Archive for August, 2013

Education Secretary Hanna Skandera met with members of the Chamber Board in August and gave an update on education priorities at the state level.

Intervention Before Retention

The goal of this initiative is to ensure that all students are reading at grade level by the end of 3rd grade and prepared to learn.  This initiative ensures that all students, parents and teachers are given the tools necessary (early assessments and targeted interventions) to succeed in reading:

Supporting Struggling Schools & Rewarding Excellence

School grades were designed to identify and help struggling schools while highlighting successful schools. This system measures individual student growth over a three year period and the calculation model accounts for circumstances unique to each school. Graduation rates, and their improvement over time, are also factors.  By offering support to our struggling schools and rewarding schools that closing the achievement gap for their students, we are honoring our commitment to real accountability to achieve real results.

Rewarding and Championing Effective Teachers and Principals

Proposed legislation would align teacher advancement pathways within the three tier system to be based on effectiveness. Right now, advancement is based only on years of service and credentials, conflicting with New Mexico’s new evaluation system. Ensuring the two systems are aligned will not only better equip teachers for success, but also positively impact student achievement. Under the current binary evaluation system, a teacher either “meets competency” or does not and over 98% of teachers in New Mexico “meet competency”. This is not commensurate with our student achievement data. Studies have shown dramatic strides in closing the achievement gap when students are taught by highly effective teachers.

Above the Line vs. Below the Line

43% of the state’s budget goes to K-12 education and New Mexicans deserve to see a better return on their investment. The goal is to invest taxpayer dollars “below the line” on proven reforms that will yield measurable results for spending accountability.

 

 

 

In the past few months the Santa Fe City Council and other City committees have spent hours discussing topics such as gun control, same sex marriage, grocery bag bans, cell phone towers, marijuana use, global warming and fireworks impacts on pets.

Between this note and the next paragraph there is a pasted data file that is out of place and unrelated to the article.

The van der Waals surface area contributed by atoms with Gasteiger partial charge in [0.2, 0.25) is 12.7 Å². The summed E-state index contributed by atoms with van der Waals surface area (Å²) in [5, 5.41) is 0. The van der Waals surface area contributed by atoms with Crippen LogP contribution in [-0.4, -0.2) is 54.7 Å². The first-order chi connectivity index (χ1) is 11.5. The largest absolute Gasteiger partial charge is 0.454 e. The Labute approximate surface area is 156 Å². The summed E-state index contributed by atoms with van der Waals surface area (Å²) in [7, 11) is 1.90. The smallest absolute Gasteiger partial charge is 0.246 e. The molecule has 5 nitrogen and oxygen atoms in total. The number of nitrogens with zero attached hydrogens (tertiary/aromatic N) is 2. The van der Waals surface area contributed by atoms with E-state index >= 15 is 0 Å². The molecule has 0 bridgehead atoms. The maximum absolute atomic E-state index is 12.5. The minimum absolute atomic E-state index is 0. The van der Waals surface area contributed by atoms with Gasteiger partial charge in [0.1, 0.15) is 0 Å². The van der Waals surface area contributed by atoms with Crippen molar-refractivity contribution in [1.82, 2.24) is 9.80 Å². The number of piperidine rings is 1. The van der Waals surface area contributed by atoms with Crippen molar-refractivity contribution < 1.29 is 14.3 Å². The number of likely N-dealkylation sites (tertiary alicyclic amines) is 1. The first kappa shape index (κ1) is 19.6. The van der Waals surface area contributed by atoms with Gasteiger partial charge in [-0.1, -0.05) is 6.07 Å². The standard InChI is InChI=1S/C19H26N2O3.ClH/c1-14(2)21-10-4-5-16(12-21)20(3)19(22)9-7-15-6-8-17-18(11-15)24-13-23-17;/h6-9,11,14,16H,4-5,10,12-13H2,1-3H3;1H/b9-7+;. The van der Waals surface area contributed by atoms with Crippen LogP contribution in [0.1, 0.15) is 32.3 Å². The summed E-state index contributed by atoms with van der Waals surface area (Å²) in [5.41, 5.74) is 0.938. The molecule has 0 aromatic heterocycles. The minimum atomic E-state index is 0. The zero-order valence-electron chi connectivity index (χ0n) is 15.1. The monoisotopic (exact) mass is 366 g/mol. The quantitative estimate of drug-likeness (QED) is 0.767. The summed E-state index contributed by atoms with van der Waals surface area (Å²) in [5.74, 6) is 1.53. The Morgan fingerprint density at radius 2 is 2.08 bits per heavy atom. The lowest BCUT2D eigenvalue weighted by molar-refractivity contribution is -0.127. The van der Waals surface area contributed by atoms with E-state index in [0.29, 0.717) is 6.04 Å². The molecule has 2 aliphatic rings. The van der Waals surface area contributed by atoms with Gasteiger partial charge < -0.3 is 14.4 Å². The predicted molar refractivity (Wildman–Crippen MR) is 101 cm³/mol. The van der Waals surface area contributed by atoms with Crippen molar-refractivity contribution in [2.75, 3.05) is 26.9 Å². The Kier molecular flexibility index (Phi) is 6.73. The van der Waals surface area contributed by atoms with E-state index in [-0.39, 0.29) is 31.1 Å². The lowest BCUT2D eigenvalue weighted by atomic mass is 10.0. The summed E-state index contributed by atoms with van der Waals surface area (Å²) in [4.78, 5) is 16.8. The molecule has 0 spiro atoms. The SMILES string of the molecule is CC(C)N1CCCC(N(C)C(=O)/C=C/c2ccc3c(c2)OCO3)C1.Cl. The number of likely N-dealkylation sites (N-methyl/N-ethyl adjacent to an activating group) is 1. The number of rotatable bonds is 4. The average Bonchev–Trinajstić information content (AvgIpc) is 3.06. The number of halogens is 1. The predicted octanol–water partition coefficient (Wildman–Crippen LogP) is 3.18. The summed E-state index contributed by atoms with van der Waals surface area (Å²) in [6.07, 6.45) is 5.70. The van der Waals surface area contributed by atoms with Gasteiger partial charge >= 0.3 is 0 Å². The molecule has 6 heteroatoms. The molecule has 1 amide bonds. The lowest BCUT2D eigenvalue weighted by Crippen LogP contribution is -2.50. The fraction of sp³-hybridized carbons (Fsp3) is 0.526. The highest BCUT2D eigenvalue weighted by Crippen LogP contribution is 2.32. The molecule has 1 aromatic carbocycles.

Arguably, any decisions the Council makes have little or no impact on these issues. They are nice PR, show that we care, and achieve absolutely nothing for the average Santa Fe resident.

Meanwhile down here in the real world of messy local government we read this in the recent local media:

“Among U.S. cities with high pension costs, Moody’s notes that Santa Fe, New Mexico, has net pension liabilities equal to six times its operating revenue, worse than any other city.”

And this: “Santa Fe has more than $7 million in unpaid parking tickets on its books and another $4 million in unpaid utility bills. All together, city hall is looking to collect a total of some $14 million in unpaid bills.”

And this: “The Parks and Open Spaces Advisory Commission unanimously approved a motion recommending that an independent audit of the 2008 parks and trails bond be conducted to determine: Were all bond monies spent specifically to improve parks and trails per the bond language? And how much of the bond monies were spent on city staff salaries?”

And this: “The City’s “questionable purchase” of a $500,000 data backup system that isn’t being used and appears to be nonfunctional.”

And this: ““Eleven city managers for the last three mayors is dysfunctional and a disservice to the citizens of Santa Fe,””

Clearly answers are needed. Local businesspeople are very concerned about these headlines and what the consequences are for our fiscal stability and reputation. Can we be sure that our tax monies are being spent in a prudent manner with appropriate oversight? Local residents and media should be paying attention to issues over which we can have some control and not be distracted by issues over which we have no control.

It is already election season with only 30 weeks left to campaign for mayoral and council seats. There are at least fifteen candidates who have already declared or rumored to be interested in running for local office. Ten of the fifteen have held public office before. Let’s all pay attention to their positions and experience. As voters we deserve leadership that focuses on efficient government and accountability.